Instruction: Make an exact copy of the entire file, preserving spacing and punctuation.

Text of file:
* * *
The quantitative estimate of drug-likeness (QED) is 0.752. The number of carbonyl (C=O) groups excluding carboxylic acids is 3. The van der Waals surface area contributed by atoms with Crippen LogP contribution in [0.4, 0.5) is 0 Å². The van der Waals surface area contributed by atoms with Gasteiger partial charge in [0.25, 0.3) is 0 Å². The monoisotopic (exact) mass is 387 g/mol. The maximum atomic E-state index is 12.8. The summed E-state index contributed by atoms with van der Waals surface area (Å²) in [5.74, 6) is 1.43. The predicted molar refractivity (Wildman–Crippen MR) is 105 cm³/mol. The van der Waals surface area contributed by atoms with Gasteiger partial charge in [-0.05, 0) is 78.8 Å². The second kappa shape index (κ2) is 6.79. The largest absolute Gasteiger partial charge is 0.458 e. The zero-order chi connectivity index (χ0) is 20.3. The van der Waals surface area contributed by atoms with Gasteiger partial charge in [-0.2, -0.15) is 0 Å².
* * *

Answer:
The quantitative estimate of drug-likeness (QED) is 0.752. The number of carbonyl (C=O) groups excluding carboxylic acids is 3. The van der Waals surface area contributed by atoms with Crippen LogP contribution in [0.4, 0.5) is 0 Å². The van der Waals surface area contributed by atoms with Gasteiger partial charge in [0.25, 0.3) is 0 Å². The monoisotopic (exact) mass is 387 g/mol. The maximum atomic E-state index is 12.8. The summed E-state index contributed by atoms with van der Waals surface area (Å²) in [5.74, 6) is 1.43. The predicted molar refractivity (Wildman–Crippen MR) is 105 cm³/mol. The van der Waals surface area contributed by atoms with Gasteiger partial charge in [-0.05, 0) is 78.8 Å². The second kappa shape index (κ2) is 6.79. The largest absolute Gasteiger partial charge is 0.458 e. The zero-order chi connectivity index (χ0) is 20.3. The van der Waals surface area contributed by atoms with Gasteiger partial charge in [-0.2, -0.15) is 0 Å².